Jean-Pierre Banâtre, Pascal Fradet and Yann Radenac. Classical Coordination Mechanisms in the Chemical Model. In From Semantics to Computer Science: Essays in Honor of Gilles Kahn, Cambridge University Press, pages 29-50, 2009 . (preprint version: )
Key-words: Chemical programming, higher-order conditional multiset rewriting, coordination mechanisms, parallel programming models, Petri nets, Kahn process networks.

Abstract: Originally, the chemical model of computation has been proposed as a simple and elegant parallel programming paradigm. Data is seen as molecules'' and computation as chemical reactions'': if some molecules satisfy a predefined reaction condition, they are replaced by the product'' of the reaction. When no reaction is possible, a normal form is reached and the program terminates. In this paper, we describe classical coordination mechanisms and parallel programming models in the chemical setting. All these examples put forward the simplicity and expressivity of the chemical paradigm. We pay a particular attention to the chemical description of the simple and successful parallel computation model known as Kahn Process Networks.

Simplice Djoko Djoko, Rémi Douence, Pascal Fradet. Aspects Preserving Properties. INRIA Reseach Report nº 7155, December 2009.
Key-words: Aspect-oriented languages, weaving, domain-specific languages, semantics, temporal properties, proofs.

Abstract: Aspect Oriented Programming can arbitrarily distort the semantics of programs. In particular, weaving can invalidate crucial safety and liveness properties of the base program. In this article, we identify categories of aspects that preserve some classes of properties. Specialized aspect languages can be then designed to ensure that aspects belong to a specific category and therefore that woven programs will preserve the corresponding properties. Our categories of aspects, inspired by Katz's, comprise observers, aborters and confiners. Observers introduce new instructions and a new local state but they do not modify the base program's state and control-flow. Aborters are observers which may also abort executions. Confiners only ensure that executions remain in the reachable states of the base program. These categories (along with three other) are defined precisely based on a language independent abstract semantics framework. The classes of preserved properties are defined as subsets of LTL for deterministic programs and CTL* for non-deterministic ones. We can formally prove that, for any program, the weaving of any aspect in a category preserves any property in the related class.We present, for most aspect categories, a specialized aspect language which ensures that any aspect written in that language belongs to the corresponding category. It can be proved that these languages preserve the corresponding classes of properties by construction. The aspect languages share the same expressive pointcut language and are designed wrt a common imperative base language. Each category and language are illustrated by simple examples. The appendix provides semantics and examples of proofs: the proof of preservation of properties by a category and the proof that all aspects written in a language belong to the corresponding category.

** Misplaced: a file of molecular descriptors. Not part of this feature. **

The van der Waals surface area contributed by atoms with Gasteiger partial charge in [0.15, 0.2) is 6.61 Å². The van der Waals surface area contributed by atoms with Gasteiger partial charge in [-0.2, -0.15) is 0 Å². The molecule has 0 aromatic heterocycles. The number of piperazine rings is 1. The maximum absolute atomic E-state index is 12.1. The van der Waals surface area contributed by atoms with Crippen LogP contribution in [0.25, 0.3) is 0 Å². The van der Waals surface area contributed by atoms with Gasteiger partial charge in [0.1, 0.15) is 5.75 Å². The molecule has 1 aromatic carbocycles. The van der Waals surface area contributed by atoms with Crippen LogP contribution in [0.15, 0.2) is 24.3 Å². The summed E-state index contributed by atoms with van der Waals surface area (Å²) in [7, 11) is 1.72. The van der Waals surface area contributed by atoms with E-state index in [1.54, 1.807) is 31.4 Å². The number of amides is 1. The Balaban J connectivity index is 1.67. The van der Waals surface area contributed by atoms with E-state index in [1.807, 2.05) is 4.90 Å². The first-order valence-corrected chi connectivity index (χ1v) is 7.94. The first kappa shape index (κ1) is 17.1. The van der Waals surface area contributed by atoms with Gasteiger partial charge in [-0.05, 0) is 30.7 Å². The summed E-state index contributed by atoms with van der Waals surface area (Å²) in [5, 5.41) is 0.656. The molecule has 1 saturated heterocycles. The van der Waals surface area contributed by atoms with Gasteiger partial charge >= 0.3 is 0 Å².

Simplice Djoko Djoko, Rémi Douence and Pascal Fradet. Specialized Aspect Languages Preserving Classes of Properties. In Proc. of the Sixth IEEE International Conference on Software Engineering and Formal Methods, SEFM'08, November 2008.
Key-words: Aspect-oriented languages, weaving, domain-specific languages, semantics, temporal properties, proofs.